3 ways Devin Vassell can become a top 5 shooting guard in the NBA

Devin Vassell has established himself as one of the core pieces of the San Antonio Spurs but he can still take his game to another level.
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Attacking and getting to the line at a higher rate will help Vassell & Spurs

If there is one thing that great shooting guards typically do that Vassell doesn't, it's attack the rim and get to the line at a high rate. Admittedly, Vassell's game more closely resembles the styles of Khris Middleton and Klay Thompson than Devin Booker or DeMar DeRozan but it would still help to see him attack the cup more than he does today.

Vassell averages just under nine drives per game, noticeably fewer than peers such as Jimmy Butler (14.8), Anthony Edwards (14.7), or even Bradley Beal (11.8). It's not that he's ineffective; he shoots 55 percent on attempts off of drives—better than all of the players we just named—he just doesn't attack the rim as frequently.

Why this matters for Vassell and the Spurs is that by shying away from opportunities to attack the rim, Devin is passing up opportunities to create contact and get to the line. When you think about a lot of the great shooting guards in the NBA, many of them were able to finish through contact and convert from the line. Vassell can do both; he's just not showing it today.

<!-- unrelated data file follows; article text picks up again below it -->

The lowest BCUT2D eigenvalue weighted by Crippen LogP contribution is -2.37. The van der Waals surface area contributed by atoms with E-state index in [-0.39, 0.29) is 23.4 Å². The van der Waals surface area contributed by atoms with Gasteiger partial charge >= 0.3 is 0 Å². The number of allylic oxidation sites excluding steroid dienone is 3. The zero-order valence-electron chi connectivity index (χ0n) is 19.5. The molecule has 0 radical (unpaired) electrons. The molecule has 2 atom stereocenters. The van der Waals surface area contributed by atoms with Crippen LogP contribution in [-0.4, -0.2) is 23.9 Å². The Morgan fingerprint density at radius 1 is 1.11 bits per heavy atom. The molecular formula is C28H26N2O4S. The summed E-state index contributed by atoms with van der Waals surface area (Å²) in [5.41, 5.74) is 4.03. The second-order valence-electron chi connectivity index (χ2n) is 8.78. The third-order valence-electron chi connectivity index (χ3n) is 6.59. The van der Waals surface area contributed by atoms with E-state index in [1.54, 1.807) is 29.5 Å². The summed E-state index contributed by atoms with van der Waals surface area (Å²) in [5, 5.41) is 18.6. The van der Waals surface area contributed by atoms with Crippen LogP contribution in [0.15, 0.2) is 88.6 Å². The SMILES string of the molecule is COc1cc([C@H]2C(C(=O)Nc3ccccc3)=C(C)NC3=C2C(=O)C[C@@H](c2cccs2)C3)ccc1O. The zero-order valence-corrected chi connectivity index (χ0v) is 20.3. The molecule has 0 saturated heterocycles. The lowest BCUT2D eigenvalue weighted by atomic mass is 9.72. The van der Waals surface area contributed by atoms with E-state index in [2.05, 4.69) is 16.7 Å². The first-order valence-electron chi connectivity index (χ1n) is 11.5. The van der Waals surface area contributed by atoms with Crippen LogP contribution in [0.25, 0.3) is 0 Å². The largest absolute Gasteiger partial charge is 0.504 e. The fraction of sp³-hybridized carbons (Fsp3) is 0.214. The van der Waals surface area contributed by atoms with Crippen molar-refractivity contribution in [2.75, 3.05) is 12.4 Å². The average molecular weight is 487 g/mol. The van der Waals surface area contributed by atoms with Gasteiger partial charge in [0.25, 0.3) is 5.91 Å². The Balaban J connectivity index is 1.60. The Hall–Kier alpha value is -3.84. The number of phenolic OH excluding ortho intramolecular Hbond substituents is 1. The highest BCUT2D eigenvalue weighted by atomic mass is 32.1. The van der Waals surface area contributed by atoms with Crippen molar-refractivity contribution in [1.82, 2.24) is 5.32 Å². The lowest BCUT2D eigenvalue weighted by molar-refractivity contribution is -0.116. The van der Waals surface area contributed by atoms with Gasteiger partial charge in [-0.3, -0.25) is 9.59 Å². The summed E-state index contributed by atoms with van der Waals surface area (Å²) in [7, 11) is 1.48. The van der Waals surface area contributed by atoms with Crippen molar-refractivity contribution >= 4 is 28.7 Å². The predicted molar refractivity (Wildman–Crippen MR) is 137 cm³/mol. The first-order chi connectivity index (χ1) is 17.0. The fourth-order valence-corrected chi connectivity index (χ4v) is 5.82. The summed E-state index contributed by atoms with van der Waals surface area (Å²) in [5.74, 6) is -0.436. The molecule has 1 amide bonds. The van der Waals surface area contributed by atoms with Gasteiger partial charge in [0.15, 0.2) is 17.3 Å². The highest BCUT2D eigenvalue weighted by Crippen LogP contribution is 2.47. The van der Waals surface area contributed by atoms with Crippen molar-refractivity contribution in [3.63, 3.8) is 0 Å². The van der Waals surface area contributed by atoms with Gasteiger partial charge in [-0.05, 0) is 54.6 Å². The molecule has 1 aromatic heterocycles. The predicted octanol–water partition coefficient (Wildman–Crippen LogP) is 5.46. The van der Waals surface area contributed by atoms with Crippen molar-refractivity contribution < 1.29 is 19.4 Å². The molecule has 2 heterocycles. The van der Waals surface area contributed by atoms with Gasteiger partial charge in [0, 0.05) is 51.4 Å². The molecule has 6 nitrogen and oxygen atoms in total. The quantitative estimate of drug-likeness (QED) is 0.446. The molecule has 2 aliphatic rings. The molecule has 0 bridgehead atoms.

Devin is averaging just three free-throw attempts per game this season. That's fewer than Coby White, Kelly Oubre Jr., Cam Thomas, and Colin Sexton. As a team, the Spurs are shooting just 20 free throws a game, the second-fewest in the league. They shoot a solid 78 percent from the line but that doesn't matter quite as much as it could when you're getting there as infrequently as they are today.

Getting to the line isn't a prerequisite for being an elite shooting guard. Klay never got to the line at a particularly high rate and neither did Ray Allen after he arrived in Boston. If that's who Vassell is more closely modeling his game after, then more power to him. But if that's the route he's headed down then, as outlined in the previous point, fans need to see more consistency from behind the arc.

Nobody should expect that Devin will ever be a slasher like Ant or Booker but you can't deny that drawing fouls, getting opponents into foul trouble, and getting to the line at a higher rate wouldn't help the Spurs. It's not the most important thing he should focus on but it should be on the short list.

All of these points aim at one goal: building out Devin's offensive game and turning him into a reliable 1B to Vic's 1A. He's well on his way there already but if he can continue to improve as a playmaker, demand constant attention behind the arc and get to the line at a higher rate than he is today, it won't be long before he's widely acknowledged as one of the best players at his position.